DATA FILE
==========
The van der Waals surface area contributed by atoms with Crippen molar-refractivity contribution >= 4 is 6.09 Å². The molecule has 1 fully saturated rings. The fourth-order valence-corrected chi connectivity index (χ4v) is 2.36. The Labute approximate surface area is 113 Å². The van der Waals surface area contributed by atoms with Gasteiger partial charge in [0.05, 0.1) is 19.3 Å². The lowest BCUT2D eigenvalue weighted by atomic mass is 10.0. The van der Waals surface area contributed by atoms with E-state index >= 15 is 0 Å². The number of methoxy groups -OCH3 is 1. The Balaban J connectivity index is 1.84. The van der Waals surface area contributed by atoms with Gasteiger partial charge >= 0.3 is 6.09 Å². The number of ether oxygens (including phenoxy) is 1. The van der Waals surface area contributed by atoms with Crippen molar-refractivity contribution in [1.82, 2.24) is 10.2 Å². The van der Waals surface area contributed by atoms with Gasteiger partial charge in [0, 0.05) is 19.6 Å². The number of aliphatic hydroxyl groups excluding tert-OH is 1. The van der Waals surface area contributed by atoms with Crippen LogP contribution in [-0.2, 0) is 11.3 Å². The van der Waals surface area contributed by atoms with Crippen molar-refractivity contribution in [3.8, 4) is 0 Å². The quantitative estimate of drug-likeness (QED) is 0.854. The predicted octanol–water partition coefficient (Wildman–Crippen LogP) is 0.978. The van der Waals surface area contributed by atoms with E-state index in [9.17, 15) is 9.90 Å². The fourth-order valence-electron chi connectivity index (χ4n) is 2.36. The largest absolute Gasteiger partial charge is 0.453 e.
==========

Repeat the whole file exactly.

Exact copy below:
The van der Waals surface area contributed by atoms with Crippen molar-refractivity contribution >= 4 is 6.09 Å². The molecule has 1 fully saturated rings. The fourth-order valence-corrected chi connectivity index (χ4v) is 2.36. The Labute approximate surface area is 113 Å². The van der Waals surface area contributed by atoms with Gasteiger partial charge in [0.05, 0.1) is 19.3 Å². The lowest BCUT2D eigenvalue weighted by atomic mass is 10.0. The van der Waals surface area contributed by atoms with E-state index >= 15 is 0 Å². The number of methoxy groups -OCH3 is 1. The Balaban J connectivity index is 1.84. The van der Waals surface area contributed by atoms with Gasteiger partial charge >= 0.3 is 6.09 Å². The number of ether oxygens (including phenoxy) is 1. The van der Waals surface area contributed by atoms with Crippen molar-refractivity contribution in [1.82, 2.24) is 10.2 Å². The van der Waals surface area contributed by atoms with Gasteiger partial charge in [0, 0.05) is 19.6 Å². The number of aliphatic hydroxyl groups excluding tert-OH is 1. The van der Waals surface area contributed by atoms with Crippen LogP contribution in [-0.2, 0) is 11.3 Å². The van der Waals surface area contributed by atoms with Crippen molar-refractivity contribution in [3.8, 4) is 0 Å². The quantitative estimate of drug-likeness (QED) is 0.854. The predicted octanol–water partition coefficient (Wildman–Crippen LogP) is 0.978. The van der Waals surface area contributed by atoms with E-state index in [9.17, 15) is 9.90 Å². The fourth-order valence-electron chi connectivity index (χ4n) is 2.36. The largest absolute Gasteiger partial charge is 0.453 e.